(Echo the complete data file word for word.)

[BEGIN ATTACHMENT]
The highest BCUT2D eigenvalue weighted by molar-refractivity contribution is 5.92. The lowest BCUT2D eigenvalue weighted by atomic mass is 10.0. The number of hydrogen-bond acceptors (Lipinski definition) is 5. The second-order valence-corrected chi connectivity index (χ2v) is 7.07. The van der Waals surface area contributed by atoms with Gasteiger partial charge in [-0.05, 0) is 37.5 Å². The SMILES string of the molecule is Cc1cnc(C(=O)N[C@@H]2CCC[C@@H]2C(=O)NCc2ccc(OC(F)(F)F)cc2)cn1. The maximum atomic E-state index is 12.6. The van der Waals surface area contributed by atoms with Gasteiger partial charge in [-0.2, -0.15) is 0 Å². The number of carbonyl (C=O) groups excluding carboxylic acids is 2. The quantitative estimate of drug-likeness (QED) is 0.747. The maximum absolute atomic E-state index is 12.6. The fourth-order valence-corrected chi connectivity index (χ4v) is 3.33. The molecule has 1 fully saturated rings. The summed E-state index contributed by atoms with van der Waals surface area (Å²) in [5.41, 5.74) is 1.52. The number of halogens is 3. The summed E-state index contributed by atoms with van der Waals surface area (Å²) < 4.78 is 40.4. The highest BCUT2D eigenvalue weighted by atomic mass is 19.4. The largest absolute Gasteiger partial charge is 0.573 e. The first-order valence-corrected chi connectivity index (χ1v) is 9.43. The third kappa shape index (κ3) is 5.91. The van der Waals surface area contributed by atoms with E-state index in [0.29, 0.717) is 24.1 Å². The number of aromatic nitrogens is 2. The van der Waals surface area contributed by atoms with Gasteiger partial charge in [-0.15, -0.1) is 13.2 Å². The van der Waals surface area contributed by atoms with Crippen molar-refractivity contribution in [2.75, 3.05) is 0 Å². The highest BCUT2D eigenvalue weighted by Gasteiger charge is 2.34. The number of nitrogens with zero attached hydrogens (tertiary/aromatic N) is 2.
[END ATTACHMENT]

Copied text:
The highest BCUT2D eigenvalue weighted by molar-refractivity contribution is 5.92. The lowest BCUT2D eigenvalue weighted by atomic mass is 10.0. The number of hydrogen-bond acceptors (Lipinski definition) is 5. The second-order valence-corrected chi connectivity index (χ2v) is 7.07. The van der Waals surface area contributed by atoms with Gasteiger partial charge in [-0.05, 0) is 37.5 Å². The SMILES string of the molecule is Cc1cnc(C(=O)N[C@@H]2CCC[C@@H]2C(=O)NCc2ccc(OC(F)(F)F)cc2)cn1. The maximum atomic E-state index is 12.6. The van der Waals surface area contributed by atoms with Gasteiger partial charge in [-0.2, -0.15) is 0 Å². The number of carbonyl (C=O) groups excluding carboxylic acids is 2. The quantitative estimate of drug-likeness (QED) is 0.747. The maximum absolute atomic E-state index is 12.6. The fourth-order valence-corrected chi connectivity index (χ4v) is 3.33. The molecule has 1 fully saturated rings. The summed E-state index contributed by atoms with van der Waals surface area (Å²) in [5.41, 5.74) is 1.52. The number of halogens is 3. The summed E-state index contributed by atoms with van der Waals surface area (Å²) < 4.78 is 40.4. The highest BCUT2D eigenvalue weighted by atomic mass is 19.4. The largest absolute Gasteiger partial charge is 0.573 e. The first-order valence-corrected chi connectivity index (χ1v) is 9.43. The third kappa shape index (κ3) is 5.91. The van der Waals surface area contributed by atoms with E-state index in [0.29, 0.717) is 24.1 Å². The number of aromatic nitrogens is 2. The van der Waals surface area contributed by atoms with Gasteiger partial charge in [-0.15, -0.1) is 13.2 Å². The van der Waals surface area contributed by atoms with Crippen molar-refractivity contribution in [2.75, 3.05) is 0 Å². The highest BCUT2D eigenvalue weighted by Gasteiger charge is 2.34. The number of nitrogens with zero attached hydrogens (tertiary/aromatic N) is 2.